Appellant advances three major grounds upon which to fault the Secretary's decision. First, he claims not to have received a full and fair hearing, because the ALJ did not adequately develop the record, with the result that he was prejudiced by his lack of counsel at the hearing. Second, appellant claims that the ALJ did not consider all relevant medical evidence in the record and failed to accord substantial weight to the opinions of his treating physicians. Finally, appellant alleges that the foregoing errors rendered inaccurate the hypothetical questions that the ALJ posed to the vocational expert.

A. Development of the Record.

Appellant points to four specific respects in which the ALJ's development of the record was inadequate. Three of these merit only the briefest mention. First, the ALJ did not fail to develop the record concerning transferable job skills; he relied upon a Vocational Report form, which appellant himself completed, giving detailed descriptions of his previous jobs.

Second, the ALJ was not remiss when, upon being informed that one of appellant's treating physicians was still "doing some testing," he did not suspend the proceedings to await new test results; moreover, we note that the Appeals Council had the new test data before it when it declined to review the ALJ's decision.

Third, although appellant complains that the ALJ's use of leading questions put him in the position of either being contradictory or simply agreeing in order "to avoid being confrontational," our reading of the hearing transcript reveals no impropriety; the ALJ used leading questions in a conscientious effort to elicit, in an expeditious fashion, information from a claimant unrepresented by counsel.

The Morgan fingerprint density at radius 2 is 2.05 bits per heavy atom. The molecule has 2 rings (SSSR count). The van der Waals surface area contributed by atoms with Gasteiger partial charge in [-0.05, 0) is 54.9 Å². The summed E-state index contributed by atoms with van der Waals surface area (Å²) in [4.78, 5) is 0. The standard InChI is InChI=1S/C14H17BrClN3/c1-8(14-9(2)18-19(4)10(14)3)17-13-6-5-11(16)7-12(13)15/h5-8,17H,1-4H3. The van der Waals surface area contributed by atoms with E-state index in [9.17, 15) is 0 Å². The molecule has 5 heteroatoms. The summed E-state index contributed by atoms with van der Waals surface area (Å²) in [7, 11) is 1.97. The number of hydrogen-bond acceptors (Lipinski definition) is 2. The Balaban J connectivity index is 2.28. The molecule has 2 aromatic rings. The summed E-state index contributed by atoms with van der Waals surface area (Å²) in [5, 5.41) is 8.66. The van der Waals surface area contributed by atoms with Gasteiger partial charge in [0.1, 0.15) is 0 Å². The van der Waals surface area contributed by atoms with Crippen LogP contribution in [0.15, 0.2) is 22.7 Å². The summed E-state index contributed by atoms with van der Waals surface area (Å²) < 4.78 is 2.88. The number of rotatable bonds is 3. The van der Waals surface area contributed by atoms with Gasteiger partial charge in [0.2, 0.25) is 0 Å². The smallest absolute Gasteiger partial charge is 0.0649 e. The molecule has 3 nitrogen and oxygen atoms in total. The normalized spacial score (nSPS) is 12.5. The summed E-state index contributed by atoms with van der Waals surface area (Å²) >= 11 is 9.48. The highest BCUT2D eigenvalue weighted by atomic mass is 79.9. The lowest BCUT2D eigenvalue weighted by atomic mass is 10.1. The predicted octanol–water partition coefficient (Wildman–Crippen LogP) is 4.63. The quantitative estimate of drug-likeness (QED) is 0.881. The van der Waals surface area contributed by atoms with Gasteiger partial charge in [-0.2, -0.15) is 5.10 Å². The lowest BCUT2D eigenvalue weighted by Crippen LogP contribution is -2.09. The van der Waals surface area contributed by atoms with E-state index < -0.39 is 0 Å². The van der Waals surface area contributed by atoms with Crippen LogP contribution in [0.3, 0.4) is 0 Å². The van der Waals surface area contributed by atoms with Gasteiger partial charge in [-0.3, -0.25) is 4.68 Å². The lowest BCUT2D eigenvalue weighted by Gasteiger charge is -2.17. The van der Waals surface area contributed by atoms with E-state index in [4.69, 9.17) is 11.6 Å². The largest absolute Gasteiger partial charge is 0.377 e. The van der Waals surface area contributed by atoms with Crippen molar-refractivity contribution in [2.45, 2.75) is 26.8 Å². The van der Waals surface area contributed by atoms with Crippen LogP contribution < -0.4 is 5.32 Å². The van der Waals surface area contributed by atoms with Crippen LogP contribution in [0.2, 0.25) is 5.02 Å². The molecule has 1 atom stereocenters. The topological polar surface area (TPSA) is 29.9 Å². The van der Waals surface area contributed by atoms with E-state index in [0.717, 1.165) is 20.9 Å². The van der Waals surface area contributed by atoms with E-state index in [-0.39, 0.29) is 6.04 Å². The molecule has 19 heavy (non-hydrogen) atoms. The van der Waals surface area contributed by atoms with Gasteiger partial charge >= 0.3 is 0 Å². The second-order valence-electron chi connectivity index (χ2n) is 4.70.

Fourth and most important, appellant argues that the ALJ failed to develop evidence in connection with his complaints of pain and drowsiness. "Evidence of subjective pain is relevant and probative to the [ALJ's] ultimate determination of disability," Diabo, 627 F.2d at 282, although the Act makes clear that a subjective complaint of pain is not sufficient to establish disability; there must also be objective medical evidence of an underlying condition that would explain the pain. 42 U.S.C. § 423(d) (5) (A). See also 20 C.F.R. Secs. 404.1529, 416.929. Here, the ALJ concluded that "the claimant's allegations of constant and severe cervical and upper right extremity pain and weakness, and its limiting effects, are not credible to the degree alleged " in light of "the substantial weight of the objective medical evidence, the testimony of the claimant, and the observations of the [ALJ] at the hearing." (Emphasis added.)

Although an ALJ may wholly or partially discount a claimant's subjective complaints in light of the record as a whole, the ALJ's conclusion in this case clearly implies that he found appellant's complaints of pain credible to some unspecified degree. The ALJ mentioned the results of an electromyogram, showing that appellant has "mild" C-7 radiculopathy and "early" carpal tunnel syndrome, but gave no indication of the extent of the pain, if any, that those conditions could be expected to produce. Nor did the ALJ relate to the vocational expert the extent to which he found appellant to suffer from pain.

In addition to complaining of pain, appellant testified at the hearing that the prescription drug he takes for pain relief makes him drowsy. Medical reports in the record relate similar complaints, dating from 1980. Although appellant takes that medicine primarily at night, he told the ALJ that he sometimes has to take it during the day as well in order to combat "flare ups" of pain, and that, as a result, "the length of [his] days varies." Appellant also indicated that he wears his "cock-up" splint, as he did during the hearing--rather than take his medication--in order to remain "alert." Medical records show that one of his doctors instructed him to wear that device "as much as possible during the day as well as at night." But the record in this case does not reveal the degree to which the splint limits appellant's use of his right hand; apparently it is not insubstantial, however, as he cannot make a fist without removing the splint.